Report of Maj. Gen. George B. McClellan, U. S. Army,
commanding the Army of the Potomac (Part 1)
No. 1. -- Extract, embracing the "First Period," from Maj. Gen. George B. McClellan's report of the operations of the Army of the Potomac from July 27, 1861, to November 9, 1862.
O.R.-- SERIES I--VOLUME 5 [S# 5]
NEW YORK, August 4, 1863.
SIR: I have the honor to submit herein the official report of the operations of the Army of the Potomac while under my charge. Accompanying it are the reports of the corps, division, and subordinate commanders pertaining to the various engagements, battles, and occurrences of the campaigns, and important documents connected with its organization, supply, and movements. These, with lists of maps and memoranda submitted, will be found appended, duly arranged, and marked for convenient reference.
Charged in the spring of 1861 with the operations in the Department of the Ohio, which included the States of Illinois, Indiana, Ohio, and latterly Western Virginia, it had become my duty to counteract the hostile designs of the enemy in Western Virginia, which were immediately directed to the destruction of the Baltimore and Ohio Railroad and the possession of the Kanawha Valley, with the ultimate object of gaining Wheeling and the control of the Ohio River.
The successful affairs of Philippi, Rich Mountain, Carrick's Ford, &c., had been fought, and I had acquired possession of all Western Virginia north of the Kanawha Valley, as well as of the lower portion of that valley.
I had determined to proceed to the relief of the Upper Kanawha Valley as soon as provision was made for the permanent defense of the mountain passes leading from the east into the region under our control, when I received at Beverly, in Randolph County, on the 21st of July, 1861, intelligence of the unfortunate result of the battle of Manassas, fought on that day. On the 22d I received an order by telegraph directing me to turn over command to Brigadier-General Rosecrans and repair at once to Washington. I had already caused reconnaissances to be made for intrenchments at the Cheat Mountain Pass, also on the Huntersville road, near Elkwater, and at Red House, near the main road from Romney to Grafton. During the afternoon and night of the 22d I gave the final instructions for the construction of these works, turned over the command to Brigadier-General Rosecrans, and started on the morning of the 23d for Washington, arriving there on the afternoon of the 26th. On the 27th I assumed command of the Division of the Potomac, comprising the troops in and around Washington, on both banks of the river.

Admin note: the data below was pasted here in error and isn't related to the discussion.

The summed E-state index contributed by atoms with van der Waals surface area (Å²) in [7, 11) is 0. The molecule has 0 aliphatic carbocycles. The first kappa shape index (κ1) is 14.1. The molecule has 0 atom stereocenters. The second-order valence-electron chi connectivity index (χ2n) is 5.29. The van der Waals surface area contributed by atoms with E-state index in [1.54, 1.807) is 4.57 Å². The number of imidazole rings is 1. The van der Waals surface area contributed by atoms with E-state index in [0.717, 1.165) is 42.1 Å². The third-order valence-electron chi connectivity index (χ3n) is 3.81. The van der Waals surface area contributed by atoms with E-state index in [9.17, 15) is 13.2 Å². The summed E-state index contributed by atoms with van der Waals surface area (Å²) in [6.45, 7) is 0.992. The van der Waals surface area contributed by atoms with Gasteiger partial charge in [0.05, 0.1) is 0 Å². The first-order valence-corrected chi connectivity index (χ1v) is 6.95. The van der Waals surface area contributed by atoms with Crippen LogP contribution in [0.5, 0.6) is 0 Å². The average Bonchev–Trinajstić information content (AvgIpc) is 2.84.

With this brief statement of the events which immediately preceded my being called to the command of the troops at Washington I proceed to an account, from such authentic data as are at hand, of my military operations while commander of the Army of the Potomac.
The subjects to be considered naturally arrange themselves as follows: The organization of the Army of the Potomac; the military events connected with the defenses of Washington from July, 1861, to March, 1862; the campaign on the Peninsula, and that in Maryland.
The great resources and capacity for powerful resistance of the South at the breaking out of the rebellion, and the full proportions of the great conflict about to take place, were sought to be carefully measured, and I had also endeavored by every means in my power to impress upon the authorities the necessity for such immediate and full preparation as alone would enable the Government to prosecute the war on a scale commensurate with the resistance to be offered.
On the 4th of August, 1861, I addressed to the President the following memorandum, prepared at his request:
The object of the present war differs from those in which nations are usually engaged mainly in this, that the purpose of ordinary war is to conquer a peace and make a treaty on advantageous terms. In this contest it has become necessary to crush a population sufficiently numerous, intelligent, and warlike to constitute a nation, We have not only to defeat their armed and organized forces in the field, but to display such an overwhelming strength as will convince all our antagonists, especially those of the governing, aristocratic class, of the utter impossibility of resistance. Our late reverses make thin course imperative. Had we been successful in the recent battle (Manassas), it is possible that we might have been spared the labor and expenses of a great effort.
Now we have no alternative. Their success will enable the political leaders of the rebels to convince the mass of their people that we are inferior to them in force and courage, and to command all their resources The contest began with a class; now it is with a people. Our military success can alone restore the former issue.
By thoroughly defeating their armies, taking their strong places, and pursuing a rigidly protective policy as to private property and unarmed persons, and a lenient course as to private soldiers, we may well hope for a permanent restoration of a peaceful Union. But in the first instance the authority of the Government must be supported by overwhelming physical force.